1999 Winner: Peter Sirr of Dublin

On May 6, 1999, Peter Sirr received the third annual Poetry Award of the Center for Irish Studies. The following citation was read on that occasion:

This May evening we leave behind the distracting traffic of our lives to pause and to welcome the renewal of the season by celebrating the accomplishment of the poet Peter Sirr. Editor of Graph, an expert reviewer for The Irish Times, and director of the Irish Writer's Centre at the top of Dublin's O'Connell Street, Sirr has helped lead a new generation of Irish writers into European prominence in this last decade of the twentieth century.

More particularly, this evening the Center for Irish Studies of the University of St. Thomas has the privilege of presenting the third Lawrence O'Shaughnessy Award to Peter Sirr in recognition not only of his service to Irish writing and writers, but also of the challenge, grace, and increasing accomplishment of his poetry since the publication in 1984 of Marginal Zones, the first of his four collections. In doing so, we give thanks for Peter Sirr's art, and for the rich traditions of Irish writing, and also for the prescient generosity of Lawrence O'Shaughnessy. 

Closing Sirr's 1995 collection The Ledger of Fruitful Exchange, we look back at these new lines and over these pages leavened with allusion. Sirr ends his Ledger with a loose, elegant, often Romantic recollection of a lost lover and lost loving -- modestly titled only "A Journal," perhaps one written in a small account book. And the very first page of that book poses a luxuriant catalogue of ancient cures borrowed from the medieval mystic Hildegard of Bingen. Looking for one of those cures, for heart's ease, Sirr's lines tend here to shy away from Irish allusion.  Rather than recall the traditional "sad love songs" or even Fionn MacCumhaill's happy hymn "May Day," Sirr remembers other song, as in "Listening to Bulgarian Music." 

Acknowledging that his poems can begin, for example, by imagining the travels of itinerant Jewish merchants in the same Middle Ages, Sirr's welcome art has come to distinguish a new generation of Irish poets whose urbanities have a clearly European aspect. And in 1991 Sirr proposed those same urbanities in his third collection Ways of Falling.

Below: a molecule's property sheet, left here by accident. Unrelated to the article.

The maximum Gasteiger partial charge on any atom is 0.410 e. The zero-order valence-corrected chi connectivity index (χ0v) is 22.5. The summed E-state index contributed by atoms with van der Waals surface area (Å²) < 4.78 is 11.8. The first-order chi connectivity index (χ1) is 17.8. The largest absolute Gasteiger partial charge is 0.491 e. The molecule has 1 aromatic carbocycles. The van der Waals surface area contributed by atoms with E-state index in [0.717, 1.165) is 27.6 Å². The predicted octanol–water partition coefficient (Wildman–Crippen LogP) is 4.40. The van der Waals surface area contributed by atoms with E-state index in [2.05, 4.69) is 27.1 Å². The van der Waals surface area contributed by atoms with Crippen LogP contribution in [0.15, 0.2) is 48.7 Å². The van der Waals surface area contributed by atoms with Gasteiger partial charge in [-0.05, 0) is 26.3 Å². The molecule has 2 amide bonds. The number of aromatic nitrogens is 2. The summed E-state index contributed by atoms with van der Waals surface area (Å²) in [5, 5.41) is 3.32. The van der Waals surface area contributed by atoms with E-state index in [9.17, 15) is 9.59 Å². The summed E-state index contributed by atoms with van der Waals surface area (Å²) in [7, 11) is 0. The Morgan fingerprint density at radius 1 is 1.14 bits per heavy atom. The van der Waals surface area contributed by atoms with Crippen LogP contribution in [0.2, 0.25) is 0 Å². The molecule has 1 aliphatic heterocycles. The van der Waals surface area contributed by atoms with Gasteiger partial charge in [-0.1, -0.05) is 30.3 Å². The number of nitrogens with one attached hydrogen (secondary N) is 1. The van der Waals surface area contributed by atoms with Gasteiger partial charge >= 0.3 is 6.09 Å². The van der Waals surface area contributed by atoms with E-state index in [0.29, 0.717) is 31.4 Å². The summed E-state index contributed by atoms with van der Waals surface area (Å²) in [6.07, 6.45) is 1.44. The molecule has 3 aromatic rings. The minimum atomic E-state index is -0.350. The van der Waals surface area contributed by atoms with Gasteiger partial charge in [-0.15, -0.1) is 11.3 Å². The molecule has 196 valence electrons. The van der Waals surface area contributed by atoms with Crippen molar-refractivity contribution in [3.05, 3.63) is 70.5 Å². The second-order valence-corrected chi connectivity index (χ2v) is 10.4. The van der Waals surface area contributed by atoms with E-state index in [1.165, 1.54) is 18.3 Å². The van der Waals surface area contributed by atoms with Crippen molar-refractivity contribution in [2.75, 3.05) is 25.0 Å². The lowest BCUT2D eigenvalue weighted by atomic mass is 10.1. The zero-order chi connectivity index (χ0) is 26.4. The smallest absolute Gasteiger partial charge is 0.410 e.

This poetry declines the habit and ease of dwelling apart in Irishness. Here is a poetry that sets aside the usual costumes and disguises of the Irish drama--the insecurities of the parish, rote worries about identity, hand-wringing about the Northern "Troubles" and the Southern "Celtic Tiger."

But Sirr does not set aside one durable, Irish theme: the fable of the exile. And the exile is not a Free State Columcille or even  a Joycean artist, but a figure whose voice surprises us with Romantic aspiration -- a figure more like a Shelley. Likewise, in the 1987 collection Talk, Talk, Sirr reinvented an Irish genre in the lines of his closing elegies to his father.

In that same collection Sirr set his purpose by proposing the task of every poem in this ordinary, yet insistent phrase: "in your own words." It sounds simple. Such an injunction is easy to repeat. But it is an injunction hard to live up to in the hurly-burly of contemporary Ireland's many voices. And it is equally hard to live up to amidst the oratory and carousing of poetic traditions as deep, vital, and charged as Ireland's are.

In the phrases and lines of Sirr's recent poems European allusions equal Irish ones, and the Irish ones usually refrain from praising the past. More often, they point up the deep debts of suburban life, the unpayable liens of the family upon the individual, and the promissory notes of loss in the moment of desire. As in the closing sequence of The Ledger of Fruitful Exchange, Sirr's speakers move through the small ironies, through the promises of human sentience and feeling, and into momentary realms of, in Sirr's phrase, "re-knowing."

And "re-knowing" appears by turns in those leisurely, impassioned entries in "A Journal." In this rendition of a lost affair, there is no traditional and trusting ascent to Platonic certainties. Likewise, Sirr permits no easy cynicism or sentiment when his lost lover addresses himself and his reader to a European evening--rather than a Celtic Twilight--when the night comes out with a gentler light, not true, but reaching us like a history we can trust, like a history of forgiveness.

For the story of forgiveness in each poem, for the surprising trust that many of the poems earn, for that reach of a gentler and fictive light, we have the honor of presenting to Peter Sirr the third Lawrence O'Shaughnessy Award for Poetry given by the Center for Irish Studies of the University of St. Thomas.